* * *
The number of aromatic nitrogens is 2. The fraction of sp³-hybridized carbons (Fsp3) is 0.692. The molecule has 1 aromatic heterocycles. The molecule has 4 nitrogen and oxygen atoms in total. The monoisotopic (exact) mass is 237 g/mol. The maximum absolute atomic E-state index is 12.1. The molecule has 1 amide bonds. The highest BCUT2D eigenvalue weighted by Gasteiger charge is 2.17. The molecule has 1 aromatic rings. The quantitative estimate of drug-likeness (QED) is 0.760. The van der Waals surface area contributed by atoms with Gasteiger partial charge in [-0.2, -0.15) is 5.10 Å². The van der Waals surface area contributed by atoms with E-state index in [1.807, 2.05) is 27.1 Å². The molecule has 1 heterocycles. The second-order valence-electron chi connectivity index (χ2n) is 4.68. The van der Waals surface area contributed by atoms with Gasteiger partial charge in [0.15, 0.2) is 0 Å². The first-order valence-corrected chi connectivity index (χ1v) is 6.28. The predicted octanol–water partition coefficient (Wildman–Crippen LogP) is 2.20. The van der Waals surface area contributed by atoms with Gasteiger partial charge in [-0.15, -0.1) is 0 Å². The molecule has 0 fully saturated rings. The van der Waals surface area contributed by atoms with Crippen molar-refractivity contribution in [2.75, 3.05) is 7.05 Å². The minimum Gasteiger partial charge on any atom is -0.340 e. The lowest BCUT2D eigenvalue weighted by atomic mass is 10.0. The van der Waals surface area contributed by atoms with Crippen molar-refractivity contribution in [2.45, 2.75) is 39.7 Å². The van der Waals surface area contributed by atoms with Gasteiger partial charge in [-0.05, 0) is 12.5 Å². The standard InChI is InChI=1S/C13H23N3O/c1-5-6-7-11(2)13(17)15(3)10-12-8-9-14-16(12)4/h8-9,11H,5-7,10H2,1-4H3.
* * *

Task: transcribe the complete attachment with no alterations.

The number of aromatic nitrogens is 2. The fraction of sp³-hybridized carbons (Fsp3) is 0.692. The molecule has 1 aromatic heterocycles. The molecule has 4 nitrogen and oxygen atoms in total. The monoisotopic (exact) mass is 237 g/mol. The maximum absolute atomic E-state index is 12.1. The molecule has 1 amide bonds. The highest BCUT2D eigenvalue weighted by Gasteiger charge is 2.17. The molecule has 1 aromatic rings. The quantitative estimate of drug-likeness (QED) is 0.760. The van der Waals surface area contributed by atoms with Gasteiger partial charge in [-0.2, -0.15) is 5.10 Å². The van der Waals surface area contributed by atoms with E-state index in [1.807, 2.05) is 27.1 Å². The molecule has 1 heterocycles. The second-order valence-electron chi connectivity index (χ2n) is 4.68. The van der Waals surface area contributed by atoms with Gasteiger partial charge in [0.15, 0.2) is 0 Å². The first-order valence-corrected chi connectivity index (χ1v) is 6.28. The predicted octanol–water partition coefficient (Wildman–Crippen LogP) is 2.20. The van der Waals surface area contributed by atoms with Gasteiger partial charge in [-0.15, -0.1) is 0 Å². The molecule has 0 fully saturated rings. The van der Waals surface area contributed by atoms with Crippen molar-refractivity contribution in [2.75, 3.05) is 7.05 Å². The minimum Gasteiger partial charge on any atom is -0.340 e. The lowest BCUT2D eigenvalue weighted by atomic mass is 10.0. The van der Waals surface area contributed by atoms with Crippen molar-refractivity contribution in [2.45, 2.75) is 39.7 Å². The van der Waals surface area contributed by atoms with Gasteiger partial charge in [-0.05, 0) is 12.5 Å². The standard InChI is InChI=1S/C13H23N3O/c1-5-6-7-11(2)13(17)15(3)10-12-8-9-14-16(12)4/h8-9,11H,5-7,10H2,1-4H3.